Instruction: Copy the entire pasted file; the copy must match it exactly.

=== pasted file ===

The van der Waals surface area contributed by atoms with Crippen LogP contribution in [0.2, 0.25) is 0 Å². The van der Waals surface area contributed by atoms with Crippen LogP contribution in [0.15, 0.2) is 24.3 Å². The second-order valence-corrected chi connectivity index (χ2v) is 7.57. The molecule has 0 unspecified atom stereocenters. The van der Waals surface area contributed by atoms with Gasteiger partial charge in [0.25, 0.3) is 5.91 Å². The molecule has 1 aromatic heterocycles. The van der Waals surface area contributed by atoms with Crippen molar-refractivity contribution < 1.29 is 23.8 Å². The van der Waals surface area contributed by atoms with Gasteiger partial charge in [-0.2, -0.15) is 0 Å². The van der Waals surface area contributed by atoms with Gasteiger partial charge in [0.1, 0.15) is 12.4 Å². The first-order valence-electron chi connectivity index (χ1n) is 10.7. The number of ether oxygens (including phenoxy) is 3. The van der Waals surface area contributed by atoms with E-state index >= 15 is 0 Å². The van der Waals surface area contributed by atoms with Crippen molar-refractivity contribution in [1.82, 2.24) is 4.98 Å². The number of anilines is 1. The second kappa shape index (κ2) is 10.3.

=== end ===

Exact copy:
The van der Waals surface area contributed by atoms with Crippen LogP contribution in [0.2, 0.25) is 0 Å². The van der Waals surface area contributed by atoms with Crippen LogP contribution in [0.15, 0.2) is 24.3 Å². The second-order valence-corrected chi connectivity index (χ2v) is 7.57. The molecule has 0 unspecified atom stereocenters. The van der Waals surface area contributed by atoms with Gasteiger partial charge in [0.25, 0.3) is 5.91 Å². The molecule has 1 aromatic heterocycles. The van der Waals surface area contributed by atoms with Crippen molar-refractivity contribution < 1.29 is 23.8 Å². The van der Waals surface area contributed by atoms with Gasteiger partial charge in [-0.2, -0.15) is 0 Å². The van der Waals surface area contributed by atoms with Gasteiger partial charge in [0.1, 0.15) is 12.4 Å². The first-order valence-electron chi connectivity index (χ1n) is 10.7. The number of ether oxygens (including phenoxy) is 3. The van der Waals surface area contributed by atoms with E-state index >= 15 is 0 Å². The van der Waals surface area contributed by atoms with Crippen molar-refractivity contribution in [1.82, 2.24) is 4.98 Å². The number of anilines is 1. The second kappa shape index (κ2) is 10.3.